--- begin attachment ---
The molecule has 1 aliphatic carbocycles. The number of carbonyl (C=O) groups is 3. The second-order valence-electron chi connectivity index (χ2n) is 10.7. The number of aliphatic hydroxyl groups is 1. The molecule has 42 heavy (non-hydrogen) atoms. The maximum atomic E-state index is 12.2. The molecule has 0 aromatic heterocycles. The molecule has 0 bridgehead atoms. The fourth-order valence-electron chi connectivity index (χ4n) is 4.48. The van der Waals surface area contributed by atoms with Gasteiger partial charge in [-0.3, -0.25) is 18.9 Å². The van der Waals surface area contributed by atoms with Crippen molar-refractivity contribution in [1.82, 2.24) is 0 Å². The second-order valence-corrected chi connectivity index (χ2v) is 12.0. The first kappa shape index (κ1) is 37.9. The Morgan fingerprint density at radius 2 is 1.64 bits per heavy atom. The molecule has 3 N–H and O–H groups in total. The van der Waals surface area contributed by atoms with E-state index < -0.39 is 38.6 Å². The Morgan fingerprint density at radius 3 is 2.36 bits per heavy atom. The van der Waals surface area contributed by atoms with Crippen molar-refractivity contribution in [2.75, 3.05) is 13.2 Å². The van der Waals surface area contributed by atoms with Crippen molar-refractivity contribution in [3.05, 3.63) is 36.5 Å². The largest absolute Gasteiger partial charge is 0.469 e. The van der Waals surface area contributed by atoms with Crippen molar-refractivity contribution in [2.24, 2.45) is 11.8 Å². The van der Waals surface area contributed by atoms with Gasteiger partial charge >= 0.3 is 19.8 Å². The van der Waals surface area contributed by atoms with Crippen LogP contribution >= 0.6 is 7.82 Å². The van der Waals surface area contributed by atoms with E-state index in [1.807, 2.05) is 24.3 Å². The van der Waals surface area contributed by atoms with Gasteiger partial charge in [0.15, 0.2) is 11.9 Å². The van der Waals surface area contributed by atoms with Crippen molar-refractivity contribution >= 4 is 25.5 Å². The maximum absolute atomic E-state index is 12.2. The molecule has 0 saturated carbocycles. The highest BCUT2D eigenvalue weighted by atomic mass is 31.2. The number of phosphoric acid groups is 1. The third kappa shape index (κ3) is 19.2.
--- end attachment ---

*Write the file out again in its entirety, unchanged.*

The molecule has 1 aliphatic carbocycles. The number of carbonyl (C=O) groups is 3. The second-order valence-electron chi connectivity index (χ2n) is 10.7. The number of aliphatic hydroxyl groups is 1. The molecule has 42 heavy (non-hydrogen) atoms. The maximum atomic E-state index is 12.2. The molecule has 0 aromatic heterocycles. The molecule has 0 bridgehead atoms. The fourth-order valence-electron chi connectivity index (χ4n) is 4.48. The van der Waals surface area contributed by atoms with Gasteiger partial charge in [-0.3, -0.25) is 18.9 Å². The van der Waals surface area contributed by atoms with Crippen molar-refractivity contribution in [1.82, 2.24) is 0 Å². The second-order valence-corrected chi connectivity index (χ2v) is 12.0. The first kappa shape index (κ1) is 37.9. The Morgan fingerprint density at radius 2 is 1.64 bits per heavy atom. The molecule has 3 N–H and O–H groups in total. The van der Waals surface area contributed by atoms with E-state index < -0.39 is 38.6 Å². The Morgan fingerprint density at radius 3 is 2.36 bits per heavy atom. The van der Waals surface area contributed by atoms with Crippen molar-refractivity contribution in [2.75, 3.05) is 13.2 Å². The van der Waals surface area contributed by atoms with Crippen molar-refractivity contribution in [3.05, 3.63) is 36.5 Å². The largest absolute Gasteiger partial charge is 0.469 e. The van der Waals surface area contributed by atoms with Crippen molar-refractivity contribution in [2.24, 2.45) is 11.8 Å². The van der Waals surface area contributed by atoms with Gasteiger partial charge >= 0.3 is 19.8 Å². The van der Waals surface area contributed by atoms with Crippen LogP contribution >= 0.6 is 7.82 Å². The van der Waals surface area contributed by atoms with E-state index in [1.807, 2.05) is 24.3 Å². The van der Waals surface area contributed by atoms with Gasteiger partial charge in [0.15, 0.2) is 11.9 Å². The van der Waals surface area contributed by atoms with Crippen molar-refractivity contribution >= 4 is 25.5 Å². The maximum absolute atomic E-state index is 12.2. The molecule has 0 saturated carbocycles. The highest BCUT2D eigenvalue weighted by atomic mass is 31.2. The number of phosphoric acid groups is 1. The third kappa shape index (κ3) is 19.2.